P&O Ferries boss admits breaking UK law when sacking crew but says there was 'no other way to do it'

ITV News Economics Editor Joel Hills outlines the reaction as the P&O boss faced MPs

That was an extraordinary session.

It began with one of the chairs, the MP Darren Jones, asking P&O’s chief executive if he was a criminal or incompetent? The tone and pace barely let up.

Peter Hebblethwaite came armed with an apology, he was barely given time by MPs to make it - such is the level of outage at P&O’s behaviour.

Hebblethwaite admitted that P&O Ferries chose to ignore UK law when it sacked its 800 crew a week ago without warning but explained there was “no other way to do it”.

  • "Are you in this mess because you don't know what you're doing or because you're a shameless criminal?", MP Darren Jones asks Peter Hebblethwaite

He said P&O would have gone bust had the company not cut costs by immediately halving its wage bill.

Hebblethwaite revealed that the average seafarer who was dismissed earned £36,000 a year and will receive £46,500 in compensation.

He told MPs that P&O was recruiting agency workers to crew its eight ferries on an average hourly rate of £5.50

He denied that anyone on P&O vessels was earning £1.80 an hour - an allegation made earlier in the week by the RMT union.

The minimum wage in the UK rises to £9.50 an hour next month but Hebblethwaite said that UK employment law does not apply to most of the routes P&O runs.

P&O points out that its crew were employed by firms in Jersey, on contracts issued in Jersey and worked on ships registered in Cyprus, Bermuda and the Bahamas.

Earlier, Alan Burns QC agrees told MPs that the application of UK law at sea can be a “grey area” and that differences of opinion are often only resolved in court.

Could and should the government have done more to stop this happening?

Under UK law, P&O had an obligation to consult the staff it dismissed and to notify the government that it intended to make more than 100 redundancies. The company doesn’t appear to have done either of these things.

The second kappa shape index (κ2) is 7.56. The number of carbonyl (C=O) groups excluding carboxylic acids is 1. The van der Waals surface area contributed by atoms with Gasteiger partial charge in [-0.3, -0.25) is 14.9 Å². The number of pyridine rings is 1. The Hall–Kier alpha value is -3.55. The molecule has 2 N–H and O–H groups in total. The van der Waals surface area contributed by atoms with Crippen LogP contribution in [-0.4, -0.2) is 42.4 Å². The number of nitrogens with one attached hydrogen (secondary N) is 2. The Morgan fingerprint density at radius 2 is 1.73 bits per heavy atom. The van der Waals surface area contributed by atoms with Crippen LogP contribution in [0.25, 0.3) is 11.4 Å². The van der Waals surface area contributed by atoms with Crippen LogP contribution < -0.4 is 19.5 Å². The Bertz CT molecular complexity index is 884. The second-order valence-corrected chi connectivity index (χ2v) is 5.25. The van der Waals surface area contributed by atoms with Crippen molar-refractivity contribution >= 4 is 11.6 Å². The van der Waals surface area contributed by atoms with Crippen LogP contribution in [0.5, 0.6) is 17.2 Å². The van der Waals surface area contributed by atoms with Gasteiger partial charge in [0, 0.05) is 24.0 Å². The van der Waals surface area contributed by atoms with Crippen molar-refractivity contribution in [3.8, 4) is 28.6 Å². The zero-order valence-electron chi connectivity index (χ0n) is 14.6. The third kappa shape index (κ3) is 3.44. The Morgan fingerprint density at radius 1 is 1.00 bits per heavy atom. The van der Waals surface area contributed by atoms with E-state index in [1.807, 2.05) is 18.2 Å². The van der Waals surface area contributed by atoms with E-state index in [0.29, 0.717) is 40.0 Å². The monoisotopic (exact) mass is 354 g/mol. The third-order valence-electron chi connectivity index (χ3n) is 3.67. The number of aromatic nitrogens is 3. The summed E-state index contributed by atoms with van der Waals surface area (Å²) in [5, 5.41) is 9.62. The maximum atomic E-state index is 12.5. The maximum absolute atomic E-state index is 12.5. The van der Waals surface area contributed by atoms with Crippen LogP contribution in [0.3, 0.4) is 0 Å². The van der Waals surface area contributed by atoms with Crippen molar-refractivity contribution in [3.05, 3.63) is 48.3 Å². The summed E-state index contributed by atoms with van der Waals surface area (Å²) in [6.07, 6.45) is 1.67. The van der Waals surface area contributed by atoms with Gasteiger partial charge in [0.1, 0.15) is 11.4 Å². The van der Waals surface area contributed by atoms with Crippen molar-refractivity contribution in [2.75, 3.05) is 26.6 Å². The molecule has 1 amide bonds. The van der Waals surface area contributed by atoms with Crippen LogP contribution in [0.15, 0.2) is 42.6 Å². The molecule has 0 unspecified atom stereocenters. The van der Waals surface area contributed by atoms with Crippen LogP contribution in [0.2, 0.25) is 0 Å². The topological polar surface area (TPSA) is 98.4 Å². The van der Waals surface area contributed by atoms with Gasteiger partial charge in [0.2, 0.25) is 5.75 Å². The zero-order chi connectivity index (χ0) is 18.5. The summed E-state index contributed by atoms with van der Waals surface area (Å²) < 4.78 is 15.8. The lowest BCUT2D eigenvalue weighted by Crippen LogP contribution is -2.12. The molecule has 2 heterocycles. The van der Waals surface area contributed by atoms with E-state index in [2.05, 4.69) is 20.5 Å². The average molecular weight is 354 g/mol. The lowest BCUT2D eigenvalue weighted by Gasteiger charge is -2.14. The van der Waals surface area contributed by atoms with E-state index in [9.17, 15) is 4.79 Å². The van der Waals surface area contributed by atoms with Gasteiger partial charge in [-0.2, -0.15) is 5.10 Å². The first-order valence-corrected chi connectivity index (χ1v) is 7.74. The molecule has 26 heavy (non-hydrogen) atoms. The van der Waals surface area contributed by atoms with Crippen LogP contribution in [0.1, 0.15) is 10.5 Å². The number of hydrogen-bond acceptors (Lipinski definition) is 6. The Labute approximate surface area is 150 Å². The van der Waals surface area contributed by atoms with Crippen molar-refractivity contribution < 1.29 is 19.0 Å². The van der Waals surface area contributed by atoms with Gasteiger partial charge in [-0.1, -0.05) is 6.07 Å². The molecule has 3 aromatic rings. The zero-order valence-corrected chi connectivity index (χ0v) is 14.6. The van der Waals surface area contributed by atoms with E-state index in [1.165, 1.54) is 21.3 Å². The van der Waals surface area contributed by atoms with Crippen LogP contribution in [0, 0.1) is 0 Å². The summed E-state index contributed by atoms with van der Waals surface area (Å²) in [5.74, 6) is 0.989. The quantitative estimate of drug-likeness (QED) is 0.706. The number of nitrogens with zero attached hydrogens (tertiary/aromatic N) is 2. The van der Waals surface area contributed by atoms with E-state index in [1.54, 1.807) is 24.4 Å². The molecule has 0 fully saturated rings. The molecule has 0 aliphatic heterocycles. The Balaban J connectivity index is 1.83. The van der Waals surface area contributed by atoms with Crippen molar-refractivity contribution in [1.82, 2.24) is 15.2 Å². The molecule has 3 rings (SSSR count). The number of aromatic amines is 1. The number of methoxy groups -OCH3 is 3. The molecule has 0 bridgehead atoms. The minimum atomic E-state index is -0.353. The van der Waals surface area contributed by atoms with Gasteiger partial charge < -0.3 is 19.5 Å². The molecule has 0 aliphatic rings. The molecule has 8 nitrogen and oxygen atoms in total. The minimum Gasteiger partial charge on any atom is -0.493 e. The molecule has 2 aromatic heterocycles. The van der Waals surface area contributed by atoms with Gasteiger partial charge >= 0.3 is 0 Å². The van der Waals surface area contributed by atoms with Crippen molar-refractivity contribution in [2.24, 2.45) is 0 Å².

Darren Jones MP accused Peter Hebblethwaite of “willfully” breaking the law.

“I completely hold my hands up, we chose not to consult,” Hebblethwaite replied.

“That’s quite amazing, you are saying you will willfully broke the law,” Jones added.

“There was no other way to do this and we are compensating people in full,” Hebblethwaite said.

  • P&O boss Peter Hebblethwaite was grilled on whether he could live on £5.50 an hour

P&O plans to get its ferries back into service as soon as possible.

The Maritime and Coastguard Agency (MCA), the regulator, confirmed that The Pride of Hull was given permission to sail against yesterday, although only 10 of the 110 crew on board were agency staff.

P&O’s remaining seven ships are stuck at port. The MCA says the new crews will have to pass rigorous safety inspections before the vessels can go back into service. Those inspections will take at least two days and that none are currently scheduled.

P&O told Port of Dover it hopes to get one of its ships moving by Friday. That wont be happening.

Hebblethwaite told MPs he is paid a basic salary of £325,000 a year and, in addition, qualifies for two bonus schemes.

P&O workers protest at their dismissal at the P&O ferry terminal in Cairnryan, Dumfries and Galloway.

He was asked if he would accept a bonus for his performance this year.

“I don’t know the answer to that question,” he replied.

Hebblethwaite said he knew that the decision to fire 800 crews was “difficult and controversial” but that P&O now had a “modern and competitive workforce” and a fighting chance of survival.

He said he was “very sorry” for the anguish the sacking had caused but he did not regret the decision and would take it again.